Burning Down the House

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burning_down_the_house_by_onyxcarmine-d8i910zLast month, professional educator and blogger Gary Rubenstein wrote a piece about Teach for America’s 25th anniversary. In this piece, he described a panel where Kevin Huffman, the former Commissioner of Education in Tennessee, was asked about his shortcomings in Tennessee and what he thought led to his downfall. Huffman responded that it was hard to be the one who burns down all the bridges and then have to be the one to rally everyone to rebuild them. Initially, I dismissed that sentiment as just Huffman spinning words like always to generate sympathy, but for some reason, I kept turning his words over in my head.

That phrase arose again last week when I was talking with a fellow education advocate, and he was telling me the story about a friend of his who was constantly attacking the State Department of Education. But then that same friend had turned to my friend and asked him to put in a good word at the DOE to hire him. My fellow advocate’s response was, “You don’t really expect them to hire the guy trying to burn the system down only to rebuild it, do you?” Bam! Suddenly, I felt like I’d been hit by a ton of bricks. That was the point my mind had been circling around after Gary’s post.

The last several years have been very contentious ones in the educational world. Rightfully so, I would argue, because the stakes couldn’t be higher and the positions couldn’t be more polar. The lines have been clearly drawn and teams have been chosen. When I initially got involved with education advocacy, I believed that everyone had the best intentions at heart when it came to the education of our children, but this is a belief I no longer hold. That statement in itself should give some clarity as to the level of acrimony involved in educational policy discussions.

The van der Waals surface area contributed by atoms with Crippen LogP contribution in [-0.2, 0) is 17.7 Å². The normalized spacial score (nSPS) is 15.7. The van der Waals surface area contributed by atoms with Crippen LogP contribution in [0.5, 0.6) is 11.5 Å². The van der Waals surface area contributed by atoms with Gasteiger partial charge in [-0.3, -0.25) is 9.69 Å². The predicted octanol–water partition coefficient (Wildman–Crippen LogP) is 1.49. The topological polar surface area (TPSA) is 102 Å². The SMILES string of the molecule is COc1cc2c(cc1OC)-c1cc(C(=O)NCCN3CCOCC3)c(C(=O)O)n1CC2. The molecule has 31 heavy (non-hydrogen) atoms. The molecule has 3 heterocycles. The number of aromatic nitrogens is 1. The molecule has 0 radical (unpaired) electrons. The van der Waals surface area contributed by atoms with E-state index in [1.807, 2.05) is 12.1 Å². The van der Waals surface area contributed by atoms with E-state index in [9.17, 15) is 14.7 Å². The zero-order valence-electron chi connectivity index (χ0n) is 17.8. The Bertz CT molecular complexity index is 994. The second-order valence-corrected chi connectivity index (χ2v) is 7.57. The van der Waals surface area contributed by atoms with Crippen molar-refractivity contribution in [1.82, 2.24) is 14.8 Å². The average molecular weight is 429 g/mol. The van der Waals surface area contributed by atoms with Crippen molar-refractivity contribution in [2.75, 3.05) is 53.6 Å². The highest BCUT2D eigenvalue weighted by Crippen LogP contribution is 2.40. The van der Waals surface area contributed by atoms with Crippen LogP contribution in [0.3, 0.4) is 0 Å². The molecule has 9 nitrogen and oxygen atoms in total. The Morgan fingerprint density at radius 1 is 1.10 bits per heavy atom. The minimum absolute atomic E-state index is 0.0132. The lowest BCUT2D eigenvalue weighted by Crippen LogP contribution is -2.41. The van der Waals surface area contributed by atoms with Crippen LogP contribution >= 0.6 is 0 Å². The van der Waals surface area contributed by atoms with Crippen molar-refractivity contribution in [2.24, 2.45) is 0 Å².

To compound things, so-called education reform has gotten more profitable for the private sector while public educators are continually asked to do more with less. Obscene amounts of private money pours in, yet there has been little increase in wages for those doing the actual work – like teachers, counselors, and nurses. Take, for example, Chris Barbic, who, until recently, was the head of the state’s Achievement School District and is now a member of Chiefs for Change. He worked with the poorest of the poor in Memphis while pulling in over $200K a year and returning home every night to his affluent Nashville neighborhood. Forgive me, but I find that offensive.

We should give Chris a break though. He’s not the only one. Rhee, Huffman, White, Perry – none of these folks are hurting for cash.  They’ve all made a ton of money preaching no-excuses discipline policies, charter schools, and the value of testing while teachers struggle on a salary that makes it almost impossible to support a family. We see so-called experts with little or no classroom experience get more money and more influence, while those actually doing the work see their financial rewards and influence recede. It makes it hard to temper emotions.